Adrián and Simeon may hate each other at the start of Down by Contact, but the former friends turned enemies have one hell of a love story. When the tension simmering between them explodes into a fistfight on the field, they’re both suspended and forced to teach teenagers how to play football. Having to put the kids first means they have to put aside their animosity, which of course leads to the barriers between them coming down. It’s clear from the start that these two have incredible chemistry and I couldn’t wait for Adrián to realize that his feelings for Simeon run far deeper than he ever could have imagined. The sexual tension between them is incredible, and when it boils over Down by Contact gets insanely hot. In bed and out, Adrián and Simeon make a fantastic couple. That doesn’t mean the road to happily ever after is an easy one. Adrián not only has to come to terms with the fact that he’s bisexual, he and Simeon have to make hard decisions about their burgeoning relationship that could impact the careers they love (and those are only the non-spoiler obstacles). Mr. Hassell makes every bump in the road worth it, because the ending of the story left me grinning.

Down by Contact is the second book in Mr. Hassell’s Barons series, but it can easily be read as a standalone (though you’d be missing out on a great story if you skip Illegal Contact). I absolutely loved Simeon and Adrián’s romance. It’s sexy and sweet, but also interesting and layered. I cannot wait to re-read it!

FTC Disclosure: I received this book for free from the publisher in exchange for an honest review. This does not affect my opinion of the book or the content of my review.

Source: witandsin.blogspot.com/2018/01/review-down-by-contact-by-santino.html
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review 2018-01-16 00:00
Untitled - Santino Hassell Untitled - Santino Hassell Review originally posted at Sinfully.

There is no question that Santino Hassell has another hit series on his hands with The Barons. Once again a Barons player, the out and proud Simeon Boudreaux, who we met in [b:Illegal Contact|34346381|Illegal Contact (The Barons, #1)|Santino Hassell|https://images.gr-assets.com/books/1493270535s/34346381.jpg|54486205], finds himself with time on his hands after being suspended and injured as well. Too bad he’s being forced to spend it with the man who used to be a teammate, but now is nothing but a homophobic trouble maker, and who started the whole fracas, Adrián Bravo. These two have a history, but each of them have a different take on it. Adrián hates Simeon and Simeon isn’t sure why. A lot of times that hate comes out as homophobic comments and macho posturing as the two, and their teammates, trade barbs on social media.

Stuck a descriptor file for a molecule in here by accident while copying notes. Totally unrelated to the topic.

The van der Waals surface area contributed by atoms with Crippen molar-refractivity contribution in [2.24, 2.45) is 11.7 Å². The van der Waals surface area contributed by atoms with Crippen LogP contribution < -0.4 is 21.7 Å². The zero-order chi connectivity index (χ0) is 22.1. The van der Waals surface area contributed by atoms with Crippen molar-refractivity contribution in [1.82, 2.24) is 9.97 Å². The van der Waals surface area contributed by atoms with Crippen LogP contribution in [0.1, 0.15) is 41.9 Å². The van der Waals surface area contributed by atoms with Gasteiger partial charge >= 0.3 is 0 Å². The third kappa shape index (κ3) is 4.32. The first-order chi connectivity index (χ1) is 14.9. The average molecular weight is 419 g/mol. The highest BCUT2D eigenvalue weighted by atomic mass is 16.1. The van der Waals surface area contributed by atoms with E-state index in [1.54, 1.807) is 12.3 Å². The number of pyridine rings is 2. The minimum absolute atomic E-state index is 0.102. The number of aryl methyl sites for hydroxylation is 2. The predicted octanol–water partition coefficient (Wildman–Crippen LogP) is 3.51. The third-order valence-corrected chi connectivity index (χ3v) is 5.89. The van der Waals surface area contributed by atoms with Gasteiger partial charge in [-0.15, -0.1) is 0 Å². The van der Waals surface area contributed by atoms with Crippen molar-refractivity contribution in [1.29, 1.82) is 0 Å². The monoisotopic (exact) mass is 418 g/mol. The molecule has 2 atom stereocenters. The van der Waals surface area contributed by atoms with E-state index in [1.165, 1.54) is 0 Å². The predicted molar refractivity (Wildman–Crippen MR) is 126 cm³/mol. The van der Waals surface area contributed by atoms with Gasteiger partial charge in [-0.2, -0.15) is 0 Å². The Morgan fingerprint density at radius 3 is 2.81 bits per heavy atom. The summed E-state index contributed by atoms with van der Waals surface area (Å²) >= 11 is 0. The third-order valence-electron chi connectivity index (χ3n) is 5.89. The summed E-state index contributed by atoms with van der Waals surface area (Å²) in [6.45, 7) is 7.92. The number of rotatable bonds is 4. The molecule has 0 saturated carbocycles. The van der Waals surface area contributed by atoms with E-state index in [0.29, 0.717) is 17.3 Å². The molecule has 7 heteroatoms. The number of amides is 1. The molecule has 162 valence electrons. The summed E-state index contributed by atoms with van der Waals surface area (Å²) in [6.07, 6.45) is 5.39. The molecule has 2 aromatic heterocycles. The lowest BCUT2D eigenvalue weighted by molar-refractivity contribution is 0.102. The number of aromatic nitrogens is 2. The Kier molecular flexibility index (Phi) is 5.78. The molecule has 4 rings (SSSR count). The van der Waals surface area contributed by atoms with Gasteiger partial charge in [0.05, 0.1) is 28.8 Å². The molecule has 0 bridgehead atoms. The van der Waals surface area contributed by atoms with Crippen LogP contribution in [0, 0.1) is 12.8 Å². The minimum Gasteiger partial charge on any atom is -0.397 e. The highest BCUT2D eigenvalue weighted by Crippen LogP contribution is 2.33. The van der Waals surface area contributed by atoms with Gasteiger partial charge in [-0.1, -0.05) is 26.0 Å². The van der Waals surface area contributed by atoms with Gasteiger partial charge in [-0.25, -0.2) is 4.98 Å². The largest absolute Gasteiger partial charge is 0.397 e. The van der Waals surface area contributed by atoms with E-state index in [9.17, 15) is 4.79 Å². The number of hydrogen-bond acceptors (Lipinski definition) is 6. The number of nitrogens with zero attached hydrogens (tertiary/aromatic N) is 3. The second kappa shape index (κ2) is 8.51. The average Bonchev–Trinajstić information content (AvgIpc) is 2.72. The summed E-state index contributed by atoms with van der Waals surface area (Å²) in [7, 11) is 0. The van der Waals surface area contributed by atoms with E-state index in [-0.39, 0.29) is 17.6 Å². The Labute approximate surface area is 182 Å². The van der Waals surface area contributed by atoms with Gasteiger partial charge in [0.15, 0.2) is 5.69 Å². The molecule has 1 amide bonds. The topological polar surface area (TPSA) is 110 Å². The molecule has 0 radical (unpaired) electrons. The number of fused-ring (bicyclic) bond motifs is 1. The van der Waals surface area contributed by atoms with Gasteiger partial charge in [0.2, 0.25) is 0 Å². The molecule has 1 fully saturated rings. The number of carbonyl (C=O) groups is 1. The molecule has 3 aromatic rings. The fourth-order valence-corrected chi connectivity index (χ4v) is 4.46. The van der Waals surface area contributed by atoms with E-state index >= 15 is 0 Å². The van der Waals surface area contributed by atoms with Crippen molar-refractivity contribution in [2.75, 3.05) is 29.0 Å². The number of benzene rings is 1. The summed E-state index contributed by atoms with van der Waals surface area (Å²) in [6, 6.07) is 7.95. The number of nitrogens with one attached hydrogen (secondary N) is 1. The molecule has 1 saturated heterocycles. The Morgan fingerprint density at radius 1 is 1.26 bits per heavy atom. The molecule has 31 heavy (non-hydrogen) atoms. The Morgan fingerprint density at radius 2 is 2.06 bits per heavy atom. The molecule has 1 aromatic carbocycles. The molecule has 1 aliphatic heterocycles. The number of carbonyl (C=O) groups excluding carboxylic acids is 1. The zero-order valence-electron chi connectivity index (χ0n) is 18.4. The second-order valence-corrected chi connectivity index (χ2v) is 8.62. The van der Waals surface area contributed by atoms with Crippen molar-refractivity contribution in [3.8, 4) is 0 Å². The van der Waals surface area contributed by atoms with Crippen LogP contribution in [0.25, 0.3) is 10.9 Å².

Although this one lacked the emotional punch for me that I got out from Illegal Contact, I thoroughly enjoyed Simeon and Adrián’s relationship whether it was antagonistic or hot and heavy. I loved Simeon in the first book and he’s just as wonderful as we get to know him a bit more here. He has a great support system in his friends and his mother, a heart of gold and a love of life, and he’s not afraid to put Adrián in his place.

I wasn’t so sure how I felt about the game of “gay chicken” they were playing at the start, but Simeon had his reasons and Adrián was a willing player. Things are bumpy still, but the two forge sort of truce and start to get along more than not as they work off their time at a community center. After they eventually drop the façade that it was all a game, when it came down to it, Adrián proved himself as more interested in Simeon than in fighting or labeling his feelings as anything but what they were. Underneath all the BS, it turns out that Adrián is a smart and delightful counterpart to Simeon.

Adrián is really surprised by the realization that his hurt feelings over Simeon’s leaving the Predators and all the bitterness that followed were more than just professional or platonic anger. While his bisexuality comes as a revelation (Simeon's the only man he's been attracted to) he’s not all that put off. He knows what he feels for Simeon is real and he is ready to be all in, though I wish we had a little bit more of his thoughts and reasoning on leading up to it. Adrián goes from really unlikable to being an incredible, supportive and sympathetic character. Brought up to be a manly man and a winner by his ballplayer father, he knows that any coming out is not going to be easy personally or professionally, but I loved that he didn’t use that as an excuse.

The story was surprisingly light after the first chapters where the two men were at each other's throats. When they’re together, they are a fun and playful couple complete with good banter and sizzling chemistry, who can be just as tender as they can rough. They don’t shy away from serious conversation either, communicating pretty well with a few small hiccups.

I don’t need to sing the praises of Santino’s writing more than I have in the past. I love his simple, straight-forward style even when some of the slang sends me to Google. There were some good secondary characters, including the kids from the community center, the men’s parents and Simeon’s Barons family from the first book. This story will work as a standalone, but I don’t suggest missing out on Illegal Contact. Also, if sports aren’t your thing, most of the action takes place off the field. I’m glad to see that there appears to be at least one more story to come and I’ll be ready and waiting for it.